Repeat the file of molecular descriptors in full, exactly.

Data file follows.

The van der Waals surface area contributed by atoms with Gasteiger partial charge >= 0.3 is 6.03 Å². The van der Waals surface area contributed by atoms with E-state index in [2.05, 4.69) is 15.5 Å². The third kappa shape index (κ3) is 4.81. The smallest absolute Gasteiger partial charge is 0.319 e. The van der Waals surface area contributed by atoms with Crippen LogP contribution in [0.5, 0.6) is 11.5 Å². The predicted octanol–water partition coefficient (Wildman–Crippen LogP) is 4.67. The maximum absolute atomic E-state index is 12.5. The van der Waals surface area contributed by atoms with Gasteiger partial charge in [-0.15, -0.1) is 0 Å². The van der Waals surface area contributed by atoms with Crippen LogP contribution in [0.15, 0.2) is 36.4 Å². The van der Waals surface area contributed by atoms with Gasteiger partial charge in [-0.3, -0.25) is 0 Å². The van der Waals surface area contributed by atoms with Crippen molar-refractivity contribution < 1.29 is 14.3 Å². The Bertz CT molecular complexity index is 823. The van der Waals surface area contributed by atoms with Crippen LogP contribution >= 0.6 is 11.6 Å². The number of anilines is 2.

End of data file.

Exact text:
The van der Waals surface area contributed by atoms with Gasteiger partial charge >= 0.3 is 6.03 Å². The van der Waals surface area contributed by atoms with E-state index in [2.05, 4.69) is 15.5 Å². The third kappa shape index (κ3) is 4.81. The smallest absolute Gasteiger partial charge is 0.319 e. The van der Waals surface area contributed by atoms with Crippen LogP contribution in [0.5, 0.6) is 11.5 Å². The predicted octanol–water partition coefficient (Wildman–Crippen LogP) is 4.67. The maximum absolute atomic E-state index is 12.5. The van der Waals surface area contributed by atoms with Gasteiger partial charge in [-0.15, -0.1) is 0 Å². The van der Waals surface area contributed by atoms with Crippen LogP contribution in [0.15, 0.2) is 36.4 Å². The van der Waals surface area contributed by atoms with Gasteiger partial charge in [-0.3, -0.25) is 0 Å². The van der Waals surface area contributed by atoms with Crippen molar-refractivity contribution < 1.29 is 14.3 Å². The Bertz CT molecular complexity index is 823. The van der Waals surface area contributed by atoms with Crippen LogP contribution >= 0.6 is 11.6 Å². The number of anilines is 2.